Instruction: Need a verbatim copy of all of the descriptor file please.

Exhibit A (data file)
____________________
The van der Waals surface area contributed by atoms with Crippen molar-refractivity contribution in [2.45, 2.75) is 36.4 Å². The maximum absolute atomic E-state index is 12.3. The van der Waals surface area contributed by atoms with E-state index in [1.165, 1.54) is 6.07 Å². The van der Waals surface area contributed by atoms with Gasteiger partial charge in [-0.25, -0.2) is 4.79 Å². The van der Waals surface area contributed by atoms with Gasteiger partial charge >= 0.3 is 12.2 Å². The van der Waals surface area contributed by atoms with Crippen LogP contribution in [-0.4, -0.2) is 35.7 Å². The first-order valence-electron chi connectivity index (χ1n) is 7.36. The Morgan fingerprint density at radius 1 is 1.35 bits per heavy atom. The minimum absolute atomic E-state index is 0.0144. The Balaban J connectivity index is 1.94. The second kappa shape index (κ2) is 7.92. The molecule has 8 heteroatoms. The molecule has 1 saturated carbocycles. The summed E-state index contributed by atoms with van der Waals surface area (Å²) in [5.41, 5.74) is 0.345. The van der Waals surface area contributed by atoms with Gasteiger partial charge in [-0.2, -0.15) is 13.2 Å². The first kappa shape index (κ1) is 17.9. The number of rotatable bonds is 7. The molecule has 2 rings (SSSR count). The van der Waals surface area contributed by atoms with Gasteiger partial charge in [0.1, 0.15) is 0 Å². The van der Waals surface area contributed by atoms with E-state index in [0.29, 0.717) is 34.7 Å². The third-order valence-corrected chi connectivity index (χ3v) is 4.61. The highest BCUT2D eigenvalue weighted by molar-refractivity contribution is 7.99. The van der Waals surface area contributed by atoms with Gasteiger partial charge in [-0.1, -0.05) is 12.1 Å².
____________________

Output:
The van der Waals surface area contributed by atoms with Crippen molar-refractivity contribution in [2.45, 2.75) is 36.4 Å². The maximum absolute atomic E-state index is 12.3. The van der Waals surface area contributed by atoms with E-state index in [1.165, 1.54) is 6.07 Å². The van der Waals surface area contributed by atoms with Gasteiger partial charge in [-0.25, -0.2) is 4.79 Å². The van der Waals surface area contributed by atoms with Gasteiger partial charge >= 0.3 is 12.2 Å². The van der Waals surface area contributed by atoms with Crippen LogP contribution in [-0.4, -0.2) is 35.7 Å². The first-order valence-electron chi connectivity index (χ1n) is 7.36. The Morgan fingerprint density at radius 1 is 1.35 bits per heavy atom. The minimum absolute atomic E-state index is 0.0144. The Balaban J connectivity index is 1.94. The second kappa shape index (κ2) is 7.92. The molecule has 8 heteroatoms. The molecule has 1 saturated carbocycles. The summed E-state index contributed by atoms with van der Waals surface area (Å²) in [5.41, 5.74) is 0.345. The van der Waals surface area contributed by atoms with Gasteiger partial charge in [-0.2, -0.15) is 13.2 Å². The first kappa shape index (κ1) is 17.9. The number of rotatable bonds is 7. The molecule has 2 rings (SSSR count). The van der Waals surface area contributed by atoms with Gasteiger partial charge in [0.1, 0.15) is 0 Å². The van der Waals surface area contributed by atoms with E-state index in [0.29, 0.717) is 34.7 Å². The third-order valence-corrected chi connectivity index (χ3v) is 4.61. The highest BCUT2D eigenvalue weighted by molar-refractivity contribution is 7.99. The van der Waals surface area contributed by atoms with Gasteiger partial charge in [-0.1, -0.05) is 12.1 Å².